9,000 teams registered for the shot at $50,000, but it took one three-man team just 33 days to solve DARPA’s Shredder Challenge, a contest to read destroyed documents. San Francisco-based “All Your Shreds Are Belong to U.S.” took the prize two days before the close of the competition, exhibiting the ability to blend computer vision algorithms and human know-how to reconstruct five different documents that had been run through a paper shredder and converted to more than 10,000 total pieces of paper.
The Shredder Challenge was announced in late October, seeking teams with the technical expertise to reconstruct destroyed documents and extract information from them quickly. To prove they could do this effectively, teams not only had to reconstruct the five documents, but also to solve puzzles embedded in them. And they had just more than a month to do so.
The winning team–consisting of a mobile phone software developer, the creator of the smartphone translation tool Word Lens, and a satellite software expert from Lockheed Martin–completed the puzzles officially on Friday. While we don’t get to know the specifics on how they did so, we’re told their winning algorithm used computer vision to define things like the shapes of rips and marks on each piece of paper to help match it to others in the pile. And we know there was some degree of human interaction involved, though to what degree is unclear. What is clear is that shredding documents isn’t as safe a method of destroying sensitive info as it once was.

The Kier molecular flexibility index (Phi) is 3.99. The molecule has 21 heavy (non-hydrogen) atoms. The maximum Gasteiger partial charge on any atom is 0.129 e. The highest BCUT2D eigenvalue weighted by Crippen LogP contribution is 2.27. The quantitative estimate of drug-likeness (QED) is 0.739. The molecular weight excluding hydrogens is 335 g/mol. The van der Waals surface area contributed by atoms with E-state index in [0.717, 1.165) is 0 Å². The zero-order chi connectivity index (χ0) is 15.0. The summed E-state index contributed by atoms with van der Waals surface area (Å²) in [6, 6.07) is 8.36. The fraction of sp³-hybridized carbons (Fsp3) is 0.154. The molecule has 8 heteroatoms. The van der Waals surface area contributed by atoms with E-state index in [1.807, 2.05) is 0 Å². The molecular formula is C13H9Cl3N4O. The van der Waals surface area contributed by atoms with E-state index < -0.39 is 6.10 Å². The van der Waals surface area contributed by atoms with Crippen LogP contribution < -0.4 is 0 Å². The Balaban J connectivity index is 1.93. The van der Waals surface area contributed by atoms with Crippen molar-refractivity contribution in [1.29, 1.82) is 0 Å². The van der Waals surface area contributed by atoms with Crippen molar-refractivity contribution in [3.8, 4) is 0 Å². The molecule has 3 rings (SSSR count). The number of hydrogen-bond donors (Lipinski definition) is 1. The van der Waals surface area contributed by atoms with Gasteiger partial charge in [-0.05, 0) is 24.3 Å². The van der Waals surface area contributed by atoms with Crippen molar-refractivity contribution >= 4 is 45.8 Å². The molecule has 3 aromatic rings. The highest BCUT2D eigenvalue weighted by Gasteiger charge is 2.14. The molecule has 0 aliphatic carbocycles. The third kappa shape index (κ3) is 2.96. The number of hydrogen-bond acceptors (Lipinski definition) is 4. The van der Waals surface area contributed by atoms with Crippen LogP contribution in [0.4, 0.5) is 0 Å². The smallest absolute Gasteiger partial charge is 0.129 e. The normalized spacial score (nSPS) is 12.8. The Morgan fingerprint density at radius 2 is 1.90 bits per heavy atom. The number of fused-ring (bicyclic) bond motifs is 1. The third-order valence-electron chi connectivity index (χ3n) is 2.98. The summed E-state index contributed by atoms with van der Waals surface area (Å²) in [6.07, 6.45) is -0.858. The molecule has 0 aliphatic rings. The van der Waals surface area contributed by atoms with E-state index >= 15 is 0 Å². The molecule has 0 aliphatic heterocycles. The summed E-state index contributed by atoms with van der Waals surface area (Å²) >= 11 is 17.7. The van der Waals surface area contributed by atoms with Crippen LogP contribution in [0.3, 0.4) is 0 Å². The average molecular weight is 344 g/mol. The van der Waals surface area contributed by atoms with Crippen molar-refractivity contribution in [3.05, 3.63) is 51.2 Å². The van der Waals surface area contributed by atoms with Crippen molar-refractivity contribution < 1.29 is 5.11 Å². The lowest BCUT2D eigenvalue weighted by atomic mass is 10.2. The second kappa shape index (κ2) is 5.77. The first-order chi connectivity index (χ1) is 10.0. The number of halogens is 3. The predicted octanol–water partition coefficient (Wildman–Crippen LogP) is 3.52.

DARPA’s wants to give warfighters and intelligence operators the ability to quickly extract valuable information from documents recovered or confiscated in war zones and elsewhere, as well as to probe America’s document destruction protocols for weaknesses. Just 600 man-hours and $50,000 later, the agency is well on its way.